Conditions of the skin and skin picking disorder

Tasneem Abrahams
Mar 27th, 2016

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There are many conditions of the skin that can cause someone to excessively pick or scratch. This does not necessarily mean thy have exoriation or compulsive skin picking disorder. The Diagnostic and Statistical Manual (DSM) cleary defines the criteria required for  diagnosis of excoriation disorder. These are:

  • Recurrent skin picking resulting in skin lesions
  • Repeated attempts to decrease or stop skin picking
  • The skin picking causes clinically significant distress or impairment in social, occupation, or other important areas of functioning
  • The skin picking is not attributable to the psychological effects of a substance (e.g., cocaine) or another medical condition (e.g., scabies)
  • The skin picking is not better explained by symptoms of another mental disorder (e.g., delusions or tactile hallucinations in a psychotic disorder, attempts to improve a perceived defect or flaw in appearance in body-dysmorphic disorder, stereotypes in stereotypic movement disorder, or intention to harm oneself in non-suicidal self-injury)

The second point - "not attributable to another medical condition e.g. scabies" - is a particularly tricky one because it is not uncommon for excoriation disorder to co-occur with with medical conditions of the skin. By the criteria, if you have eczema which causes itchiness then excessive scratching would be because of the eczema not due to having compulsive skin picking disorder.

When Skin Conditions evolve into Compulsive Skin Picking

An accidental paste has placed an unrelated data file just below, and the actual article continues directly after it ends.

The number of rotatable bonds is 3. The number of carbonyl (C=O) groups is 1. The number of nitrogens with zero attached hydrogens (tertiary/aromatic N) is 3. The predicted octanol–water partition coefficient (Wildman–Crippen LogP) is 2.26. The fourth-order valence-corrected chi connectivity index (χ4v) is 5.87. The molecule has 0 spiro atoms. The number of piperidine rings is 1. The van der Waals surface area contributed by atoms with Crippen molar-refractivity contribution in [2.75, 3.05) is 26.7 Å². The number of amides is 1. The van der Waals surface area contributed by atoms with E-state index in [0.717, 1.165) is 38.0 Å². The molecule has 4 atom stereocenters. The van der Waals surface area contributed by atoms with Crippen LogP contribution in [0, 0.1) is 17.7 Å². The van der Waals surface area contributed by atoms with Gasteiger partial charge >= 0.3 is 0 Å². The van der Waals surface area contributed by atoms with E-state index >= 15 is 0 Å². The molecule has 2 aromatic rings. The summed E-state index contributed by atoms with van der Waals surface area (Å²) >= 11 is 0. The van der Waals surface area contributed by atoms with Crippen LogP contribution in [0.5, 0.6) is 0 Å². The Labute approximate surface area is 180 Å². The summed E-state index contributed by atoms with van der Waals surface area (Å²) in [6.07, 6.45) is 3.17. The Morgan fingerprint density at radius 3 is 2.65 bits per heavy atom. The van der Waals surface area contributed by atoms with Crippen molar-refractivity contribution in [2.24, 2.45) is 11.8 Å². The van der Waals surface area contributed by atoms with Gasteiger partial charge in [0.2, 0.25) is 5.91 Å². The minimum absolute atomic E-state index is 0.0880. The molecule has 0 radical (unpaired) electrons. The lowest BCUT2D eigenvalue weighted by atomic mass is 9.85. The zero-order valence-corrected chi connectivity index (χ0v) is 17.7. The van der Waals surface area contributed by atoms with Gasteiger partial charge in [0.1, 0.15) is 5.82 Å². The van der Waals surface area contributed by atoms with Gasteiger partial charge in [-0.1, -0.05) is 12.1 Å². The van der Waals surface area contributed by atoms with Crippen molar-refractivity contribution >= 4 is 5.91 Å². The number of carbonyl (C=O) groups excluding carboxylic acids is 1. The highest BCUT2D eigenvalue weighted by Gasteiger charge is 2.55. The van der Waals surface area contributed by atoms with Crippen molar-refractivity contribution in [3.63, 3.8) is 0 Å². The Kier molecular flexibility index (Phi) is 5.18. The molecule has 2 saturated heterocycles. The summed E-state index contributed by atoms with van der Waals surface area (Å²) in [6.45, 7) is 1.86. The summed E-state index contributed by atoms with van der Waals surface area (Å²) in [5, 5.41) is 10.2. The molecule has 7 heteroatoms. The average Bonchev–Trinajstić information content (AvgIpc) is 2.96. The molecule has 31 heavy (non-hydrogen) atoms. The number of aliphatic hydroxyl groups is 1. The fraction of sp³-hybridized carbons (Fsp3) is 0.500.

So how do we know if there is in fact presence of both a skin condition as well as a psychological disorder? The key is in understanding the picking patterns and identifying the triggers. One of the first aspects of our online therapy program is that you must develop a clear understanding of your picking patterns. This often involves keeping a record of your picking, detailing each time you pick or scratch, where you were, what you were thinking or feeling just prior to picking, and what you experience after picking or scratching. When reflecting on this pattern you need to identify if there are patterns of excessively scratching even when there was no itch, or whether you notice the excessive picking of scabs or popping of pimples even when there is no physical sensation to do so. It is also important to identify whether you experience an urge to pick at the skin, are mentally preoccupied with the 'act' of picking, or have a tendency to be preoccupied with 'pre-picking' behaviors like feeling, scanning or searching for 'imperfections'. These conditions all signify that the behavior has gone beyond a reaction to whatever sensation you get from your skin condition, to a psychological one. The question most people then ask is: "did my skin condition cause me to develop a skin picking disorder?"

There is still no clear understanding of what the true underlying cause of excoriation disorder is. And although there are strong correlations of excorition disorder with a number of other psychological problems such as depression and anxiety, high levels of stress, there is also evidence to suggest that there is a genetic predisposition. However the onset seems to be triggered by very different things in different people. What does seem to be the same for everyone is that compulsive skin picking does not appear suddenly. It is a gradual increase in frequency and intensity of thebehavior till it evolves into a full blown disorder. In the absence of a skin disorder it would be easy to idenotify when you first started engaging in skin picking or scratching. However for most people with chronic skin conditions they cannot pin point at exactly which point they started picking due to a mental trigger as opposed to picking becauase their skin condition caused them to feel itchy. It may very well be that the presence of a chronic skin condition is what triggers the onset of excoriation disorder or that conversely excessive picking and scratching of the skin exaccerbates the chronic skin condition.